Interhall Football at Notre Dame
"The act of cavorting with women in an ND dorm room," says Kevin Coyne, who spent a year at Notre Dame and profiled it in his 1995 book, Domers "is so fraught with dire consequences that, frankly, it's safer to go outside and play tackle football."

Notre Dame placed second in a jock school ranking according to Sports Illustrated
Knott vs. Keenan in the 2004 Interhall Championship Game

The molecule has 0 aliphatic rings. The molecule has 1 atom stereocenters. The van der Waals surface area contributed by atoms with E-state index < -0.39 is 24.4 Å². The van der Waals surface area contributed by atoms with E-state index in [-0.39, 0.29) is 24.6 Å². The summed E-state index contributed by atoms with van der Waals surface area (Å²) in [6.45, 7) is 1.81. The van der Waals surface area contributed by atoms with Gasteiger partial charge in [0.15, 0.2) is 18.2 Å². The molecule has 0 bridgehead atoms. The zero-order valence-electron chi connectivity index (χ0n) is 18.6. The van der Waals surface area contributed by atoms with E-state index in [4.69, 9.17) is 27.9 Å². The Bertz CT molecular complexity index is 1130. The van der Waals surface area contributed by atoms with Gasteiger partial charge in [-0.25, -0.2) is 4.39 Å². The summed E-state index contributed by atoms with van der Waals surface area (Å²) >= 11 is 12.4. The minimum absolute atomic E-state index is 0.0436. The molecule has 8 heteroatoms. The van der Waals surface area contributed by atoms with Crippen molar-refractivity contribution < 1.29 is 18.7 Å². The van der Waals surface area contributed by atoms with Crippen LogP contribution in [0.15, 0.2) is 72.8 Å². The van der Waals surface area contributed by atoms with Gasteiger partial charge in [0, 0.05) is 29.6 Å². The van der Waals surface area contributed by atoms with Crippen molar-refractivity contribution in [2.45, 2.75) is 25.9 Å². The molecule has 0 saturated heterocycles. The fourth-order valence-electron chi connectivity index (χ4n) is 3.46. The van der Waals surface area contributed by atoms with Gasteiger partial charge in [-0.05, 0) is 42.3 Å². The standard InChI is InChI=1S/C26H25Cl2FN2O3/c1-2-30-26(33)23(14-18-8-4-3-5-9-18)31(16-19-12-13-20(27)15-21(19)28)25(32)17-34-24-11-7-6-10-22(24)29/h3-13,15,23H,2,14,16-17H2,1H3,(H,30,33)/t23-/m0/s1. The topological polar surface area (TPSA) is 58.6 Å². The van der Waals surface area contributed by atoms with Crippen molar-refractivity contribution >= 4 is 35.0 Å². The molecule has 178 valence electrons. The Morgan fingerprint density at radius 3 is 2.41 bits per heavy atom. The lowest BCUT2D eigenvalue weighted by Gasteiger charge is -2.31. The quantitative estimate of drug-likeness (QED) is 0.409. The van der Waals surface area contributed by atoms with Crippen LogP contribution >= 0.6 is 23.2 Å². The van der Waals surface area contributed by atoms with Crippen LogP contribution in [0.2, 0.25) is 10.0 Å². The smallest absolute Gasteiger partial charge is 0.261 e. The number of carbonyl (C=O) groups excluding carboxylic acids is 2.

"American football remains the arena par excellence in which a young man can demonstrate his masculinity" (Waddington 13).  Displays of strength, violence, and skill are all forms of masculinity and are all very present in football.  Monday Night Football as made popular by ABC has tapped into hegememonic masculinity: "Football's historical prominence in sport media and folk culture has sustained a hegemonic model of masculinity that prioritizes competitiveness, asceticism, success (winning), aggression, violence, superiority to women and respect for and compliance with male authority" (Trujillo 225).  Alan Dundes writes in "Into the Endzone for a Touchdown: A Psychoanalytic Consideration of American Football" that the game provides the platform for male initiation rites.  He further writes that the equipment worn represents the male physique with the hard plastic helmet and broad shoulder pads.  Football also offers one team the chance to guard a territory from another team which historically has been vital to male dominance.  Stopping the running back a yard shy of the end zone on a fourth down play has the same symbolic implications of preventing an enemy from breaching the walls of a castle or the frontlines of a phalanx during war.  Dundes discusses in great lenghth the verbal abuse and the symbolism of the game as males continue to attempt to put others down.  He stresses that the game has many homosexual elements but any explicit homosexuality is strictly prohibited.  An example is the three point stance that linemen engage in.  It leaves the body exposed to a homosexual attack from the back as the rear end is pushed out, but it creates a ferocious stance that provides intimidation for the opponent lined up in front of you.  There is no question that American football reinforces masculinity and those that excel at it are perceived to be more masculine.  The question that remains is why, at a school responsible for the movie Rudy (the against-all-odds, David vs. Goliath story of a walk-on Notre Dame football player who never gave up and defied all expectations to win the hearts of the other players and student body) would intramural sports be preferred to playing at the varsity level for some players?